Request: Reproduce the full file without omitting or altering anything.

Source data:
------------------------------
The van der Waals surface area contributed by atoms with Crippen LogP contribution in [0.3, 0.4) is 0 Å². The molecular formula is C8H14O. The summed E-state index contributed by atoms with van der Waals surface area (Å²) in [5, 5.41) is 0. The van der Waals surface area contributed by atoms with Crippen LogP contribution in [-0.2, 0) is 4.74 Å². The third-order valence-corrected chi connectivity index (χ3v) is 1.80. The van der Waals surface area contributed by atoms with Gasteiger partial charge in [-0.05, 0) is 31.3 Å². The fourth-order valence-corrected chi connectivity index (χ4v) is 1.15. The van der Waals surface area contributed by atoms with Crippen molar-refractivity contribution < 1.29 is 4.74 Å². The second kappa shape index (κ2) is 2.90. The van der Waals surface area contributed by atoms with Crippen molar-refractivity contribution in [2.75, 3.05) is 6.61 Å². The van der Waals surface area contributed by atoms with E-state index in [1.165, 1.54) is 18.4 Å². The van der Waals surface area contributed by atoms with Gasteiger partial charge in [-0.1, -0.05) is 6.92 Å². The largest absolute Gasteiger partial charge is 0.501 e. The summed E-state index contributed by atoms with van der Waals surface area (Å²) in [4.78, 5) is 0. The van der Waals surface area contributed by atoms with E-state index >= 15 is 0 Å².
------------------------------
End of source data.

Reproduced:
The van der Waals surface area contributed by atoms with Crippen LogP contribution in [0.3, 0.4) is 0 Å². The molecular formula is C8H14O. The summed E-state index contributed by atoms with van der Waals surface area (Å²) in [5, 5.41) is 0. The van der Waals surface area contributed by atoms with Crippen LogP contribution in [-0.2, 0) is 4.74 Å². The third-order valence-corrected chi connectivity index (χ3v) is 1.80. The van der Waals surface area contributed by atoms with Gasteiger partial charge in [-0.05, 0) is 31.3 Å². The fourth-order valence-corrected chi connectivity index (χ4v) is 1.15. The van der Waals surface area contributed by atoms with Crippen molar-refractivity contribution < 1.29 is 4.74 Å². The second kappa shape index (κ2) is 2.90. The van der Waals surface area contributed by atoms with Crippen molar-refractivity contribution in [2.75, 3.05) is 6.61 Å². The van der Waals surface area contributed by atoms with E-state index in [1.165, 1.54) is 18.4 Å². The van der Waals surface area contributed by atoms with Gasteiger partial charge in [-0.1, -0.05) is 6.92 Å². The largest absolute Gasteiger partial charge is 0.501 e. The summed E-state index contributed by atoms with van der Waals surface area (Å²) in [4.78, 5) is 0. The van der Waals surface area contributed by atoms with E-state index >= 15 is 0 Å².